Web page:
Things chilled out by the late sixties and into the seventies. Everyone in rockdom realized that there was enough fans, money, drugs, and groupies to go around. Nobody caused a fuss over what country a band was from, there was too much business to be done. Though for a couple of years, the number one band in the country was Creedence Clearwater Revival, who could've cared less that the Beatles dropped acid and came up with Revolver. They recorded on an independent label, sounded like Sun Records, cared much more about Memphis than London, and while listening to them Britain never sounded more irrelevant.


There was one notable USA vs. UK flare-up in 1973. According to Dave Marsh's book The Heart of Rock and Soul, the Yankee members of Grand Funk were drinking one night with the Brit members of Humble Pie and were arguing over which country had the better rock 'n' roll. Grand Funk drummer Don Brewer finally stood up, loudly pointed out that the good ol' US of A had produced Little Richard, Jerry Lee Lewis, Fats Domino, and Elvis Presley. Then he proudly declared that "we're an American band." He later wrote a song using his affirmation as its chorus. Grand Funk took the tune to the glorious number-one spot.


Seventies punk brought the great British band the Clash, who sang "I'm So Bored With The USA." However, their American record company was even more bored with them and didn't release their first album here for a couple of more years. The Clash got the point and hired an American heavy metal producer for their second album. By their third album, they were Brits grandly sounding American in the tradition of the Rolling Stones and the Animals. They did rockabilly and sang about Montgomery Clift. It was their finest hour.


The British bands of the sixties and seventies, as Pete Townshend stated in The Kids Are Alright, came to America as English kings. With the UK producing numerous great bands during this era, the American public readily worshipped British rockers. But after seventies punk, Great Britain wasn't so great in the rock 'n' roll department. Duran Duran anyone? Haircut 100? Orchestral Manoeuvres in the Dark?? A long slump began.


In the eighties, some college-educated Americans decided that dancing would help cure the ills borne by Reaganomics. But instead of being patriots and turning to American R&B, they swore by unfunky and no-fun British dance mopes like New Order and the Pet Shop Boys. American jokesters the Dead Milkmen hit the head on the nail with their song "Instant Club Hit (You'll Dance to Anything)", in which they cruelly and accurately mocked Depece-Mode-lovin' Anglophile dorks who would "dance to anything by any bunch of stupid Europeans who come over here with their big hairdos and end up taking our money, instead of giving your cash where it belongs to a decent American artist like myself."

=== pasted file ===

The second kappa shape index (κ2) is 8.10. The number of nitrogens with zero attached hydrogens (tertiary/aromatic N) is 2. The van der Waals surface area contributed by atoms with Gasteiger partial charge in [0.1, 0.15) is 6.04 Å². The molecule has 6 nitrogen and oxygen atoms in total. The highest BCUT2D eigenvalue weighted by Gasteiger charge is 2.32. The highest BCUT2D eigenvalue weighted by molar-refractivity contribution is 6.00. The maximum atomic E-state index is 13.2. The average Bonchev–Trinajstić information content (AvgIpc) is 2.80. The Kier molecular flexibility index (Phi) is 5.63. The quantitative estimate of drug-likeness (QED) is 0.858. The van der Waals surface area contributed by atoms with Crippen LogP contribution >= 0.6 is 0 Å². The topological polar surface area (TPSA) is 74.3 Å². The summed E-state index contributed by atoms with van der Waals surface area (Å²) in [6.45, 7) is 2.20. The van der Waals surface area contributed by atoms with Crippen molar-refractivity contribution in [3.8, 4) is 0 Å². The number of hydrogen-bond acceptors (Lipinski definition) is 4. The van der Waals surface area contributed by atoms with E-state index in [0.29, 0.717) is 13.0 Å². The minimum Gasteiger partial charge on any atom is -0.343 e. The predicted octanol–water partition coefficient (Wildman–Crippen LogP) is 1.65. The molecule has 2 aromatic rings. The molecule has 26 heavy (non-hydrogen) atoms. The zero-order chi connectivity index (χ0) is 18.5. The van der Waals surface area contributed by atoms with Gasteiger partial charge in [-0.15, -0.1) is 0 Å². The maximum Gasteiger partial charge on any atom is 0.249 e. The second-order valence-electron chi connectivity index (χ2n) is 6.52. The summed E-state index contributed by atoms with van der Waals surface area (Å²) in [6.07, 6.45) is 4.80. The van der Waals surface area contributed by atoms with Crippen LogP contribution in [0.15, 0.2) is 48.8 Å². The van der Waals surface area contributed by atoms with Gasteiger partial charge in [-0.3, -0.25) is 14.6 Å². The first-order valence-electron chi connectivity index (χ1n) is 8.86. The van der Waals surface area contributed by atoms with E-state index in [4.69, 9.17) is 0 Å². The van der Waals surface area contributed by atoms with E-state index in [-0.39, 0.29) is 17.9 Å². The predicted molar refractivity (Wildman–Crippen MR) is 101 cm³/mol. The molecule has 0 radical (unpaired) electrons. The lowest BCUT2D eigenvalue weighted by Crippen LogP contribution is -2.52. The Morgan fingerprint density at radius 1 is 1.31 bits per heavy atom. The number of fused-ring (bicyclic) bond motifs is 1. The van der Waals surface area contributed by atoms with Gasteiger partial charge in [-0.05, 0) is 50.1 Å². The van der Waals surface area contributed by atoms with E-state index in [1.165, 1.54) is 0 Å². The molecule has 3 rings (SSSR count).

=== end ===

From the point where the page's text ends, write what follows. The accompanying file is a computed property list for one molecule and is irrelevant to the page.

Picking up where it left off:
The past many years have been pretty quiet. The Yanks don't volley many shots across the pond these days. Maybe it's due to lack of competition. A long string of British bands have landed on our shores overhyped and unable to capture our ears. Aside from the heyday of the underappreciated Def Leppard, only PJ Harvey has consistently made great music that lives up to the rep. Oasis had a handful of great singles, but was mostly hot air. The rest of 'em Blur, Manic Street Preachers, Stone Roses, Jesus Jones, Suede, et. al. never lasted here. Young American bands these days are used to being from a superior rock 'n' roll country that knows little of a foreign threat.


The past few years Smart People and Anglophiles have been wetting themselves over those precious Brits in Radiohead. Those of us who have heard Little Richard would like to adore Radiohead also if only they had melodies, hooks, and humor. And we wonder: If Radiohead were American, would anyone give a damn? Gladly, Detroit's own Kid Rock has taken to dissing Thom Yorke and Co. In his tune "Lay It On Me", he throws out this couplet: "I got rich off of keeping it real / While you Radioheads are reinventing the wheel." Kid has also taken to dissing Radiohead in the media, most notably pointing out that nobody at one of his parties is going to get lucky whilst playing Radiohead, unless it's out of mercy. In concert, he has been known to cover Grand Funk's "We're An American Band." God bless you, Kid Rock; and God bless America. Because if Tommy Jefferson were here, he'd say one thing: It's about damn time somebody pointed out that the emperor has no clothes.